Cabin Fever Book Sale

My father and I plan visits to book sales like some people plan out vacations. Shortly after Christmas we start stalking the websites of past library sales. We of course check to see if Book Sale Finder has any updates. We look to our usual haunts for this year’s schedule. Our first book sale of the year is typically the Five Colleges Book sale, in Lebanon NH, mid April. It’s a jaunt from Eastern Maine to the New Hampshire/Vermont border, but it is a used book nirvana, and one of the highlights of our year. This year however, we were pleasantly surprised by a Facebook post, from a relatively local library.

Images courtesy of the New Gloucester Public Library

It has been a relatively mild winter up here in the North East. We built a skating rink out back, it melted, we built it again. We purchased a pass to the local indoor pool. So cabin fever hasn’t really set in yet. But if that’s the excuse for an early book sale, well then call me Paul Sheldon.

Shockingly none of my children chose to come to this particular book sale with mum and granddad. It’s a hard sell putting pants on these days. Two were home baking cakes with dad, and the other was singing his heart out as Prince Eric in a rehearsal for his school’s production of The Little Mermaid. It’s much easier to browse effectively with fewer children, and is usually less costly. This leaves more cash money for my dad and me to spend. Ahem.

A mere 45-minute drive the day after an ice storm, and we arrived at our destination, dollar bills in hand, ready for books and baked goods. This was a really well organized sale. Sorted by theme, and then alphabetically, there were two huge rooms of books in the basement of the library. Upstairs there was a bake sale, and a room of discount books for a dollar a bag. There were plenty of first editions, and an exceptional selection of children’s books. It was a relief not to have the kids with us, as we would have been there for hours and come back with a truck load of books. Especially at the rates they were charging. This was a proper old school book sale. A dollar for a hardback, 50 cents for a paperback, and kids book only ten cents a pop. A sale designed to encourage the young reader, be still my beating heart.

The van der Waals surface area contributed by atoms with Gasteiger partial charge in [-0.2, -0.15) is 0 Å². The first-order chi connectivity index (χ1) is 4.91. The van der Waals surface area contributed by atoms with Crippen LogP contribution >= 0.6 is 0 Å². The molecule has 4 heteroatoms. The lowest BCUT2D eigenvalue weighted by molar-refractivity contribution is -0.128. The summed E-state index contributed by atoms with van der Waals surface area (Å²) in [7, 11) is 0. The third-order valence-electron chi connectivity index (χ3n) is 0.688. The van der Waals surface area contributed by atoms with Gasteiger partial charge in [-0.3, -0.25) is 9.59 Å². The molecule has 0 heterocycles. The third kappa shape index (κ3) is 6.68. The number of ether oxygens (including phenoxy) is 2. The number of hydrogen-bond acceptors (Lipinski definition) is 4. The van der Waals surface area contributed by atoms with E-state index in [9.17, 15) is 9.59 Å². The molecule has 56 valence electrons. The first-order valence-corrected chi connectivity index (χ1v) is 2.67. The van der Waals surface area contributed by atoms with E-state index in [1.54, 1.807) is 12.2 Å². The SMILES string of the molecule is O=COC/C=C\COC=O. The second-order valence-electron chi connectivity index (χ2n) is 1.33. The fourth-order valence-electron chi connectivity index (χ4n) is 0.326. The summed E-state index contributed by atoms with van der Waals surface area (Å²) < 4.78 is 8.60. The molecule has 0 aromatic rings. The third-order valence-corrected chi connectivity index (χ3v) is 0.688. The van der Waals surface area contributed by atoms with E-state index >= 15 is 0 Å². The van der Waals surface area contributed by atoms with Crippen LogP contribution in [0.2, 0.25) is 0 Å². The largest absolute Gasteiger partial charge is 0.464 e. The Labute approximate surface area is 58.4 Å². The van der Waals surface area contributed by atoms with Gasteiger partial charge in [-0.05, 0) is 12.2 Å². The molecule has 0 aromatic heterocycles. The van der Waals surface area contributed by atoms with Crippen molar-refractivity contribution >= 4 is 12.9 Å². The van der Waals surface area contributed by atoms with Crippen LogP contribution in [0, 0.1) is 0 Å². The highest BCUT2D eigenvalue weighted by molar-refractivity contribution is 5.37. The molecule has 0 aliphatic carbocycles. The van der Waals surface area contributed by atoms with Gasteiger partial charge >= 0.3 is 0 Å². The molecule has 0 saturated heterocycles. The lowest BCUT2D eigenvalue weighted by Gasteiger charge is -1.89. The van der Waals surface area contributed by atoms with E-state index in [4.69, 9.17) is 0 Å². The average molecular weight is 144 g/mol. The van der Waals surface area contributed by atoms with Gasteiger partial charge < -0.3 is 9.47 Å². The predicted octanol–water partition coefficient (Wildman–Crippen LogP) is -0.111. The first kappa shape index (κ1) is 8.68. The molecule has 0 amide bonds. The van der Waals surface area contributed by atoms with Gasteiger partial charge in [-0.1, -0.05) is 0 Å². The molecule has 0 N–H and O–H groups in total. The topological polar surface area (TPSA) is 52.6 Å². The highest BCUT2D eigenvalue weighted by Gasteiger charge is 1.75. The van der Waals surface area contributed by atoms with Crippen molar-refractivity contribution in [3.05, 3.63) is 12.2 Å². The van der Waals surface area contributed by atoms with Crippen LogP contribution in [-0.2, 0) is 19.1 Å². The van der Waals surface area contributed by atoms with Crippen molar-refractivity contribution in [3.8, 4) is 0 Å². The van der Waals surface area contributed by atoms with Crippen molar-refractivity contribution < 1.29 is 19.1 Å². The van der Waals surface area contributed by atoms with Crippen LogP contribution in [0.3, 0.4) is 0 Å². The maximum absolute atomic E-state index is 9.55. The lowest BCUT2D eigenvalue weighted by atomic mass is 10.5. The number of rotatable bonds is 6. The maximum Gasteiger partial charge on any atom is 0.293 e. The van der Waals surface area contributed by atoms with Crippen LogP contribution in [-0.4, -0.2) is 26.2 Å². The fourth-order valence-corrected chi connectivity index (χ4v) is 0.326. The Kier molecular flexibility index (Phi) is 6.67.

There were plenty of mystery novels, some complete sets for less than three dollars in their entirety. There was an excellent selection of old time Science Fiction, and even the kids books were sorted by theme, with a nice stack of Sesame Street books next to the Winnie the Pooh offerings. I was tempted by a first edition Daphne DuMaurier but resisted, I’m more likely to read the paperback.

Logistically this was also a well executed book sale, different crews manned sales and on hold books, while others wandered around tidying up and chatting. There was a team outside giving popcorn to little kids, and they gave everyone going downstairs a ticket, to ensure that they never exceeded fire code down there. I have never seen that before, but really appreciated the elbow room.

$1.50 for these books, a CS Lewis, and the mystery novel my dad purchased.

While I didn’t find anything for myself. I was happy with the books I found for the kids, and utterly delighted to kick off another year of hunting for good book sales, and good books.

Some of the titles from this trip’s haul:

All of these things are something we are always on the hunt for. My husband is our local Cubmaster, and so we are always interested in old time scouting books. His pack hits their fiftieth anniversary this year, and so the history of it is especially important to him right now. Anything featuring lovable furry old Grover is always a must in a stack of Sesame Street Books. Sir Toby is an odd book, I have never heard of it before, but I always buy books featuring the name of one of my kids. Surprisingly I found this online for anywhere between $20 and $65, which is bizarre. And lastly, both my ten and eight year old boys are having a love affair with Calvin and Hobbes right now, so we are always looking for collections they don’t have. My husband went through the same phase at ten, funnily enough, he now relates more to Calvin’s dad, and he’s not sure what to make of that.

One book sale down, so many more glorious book sales to go.

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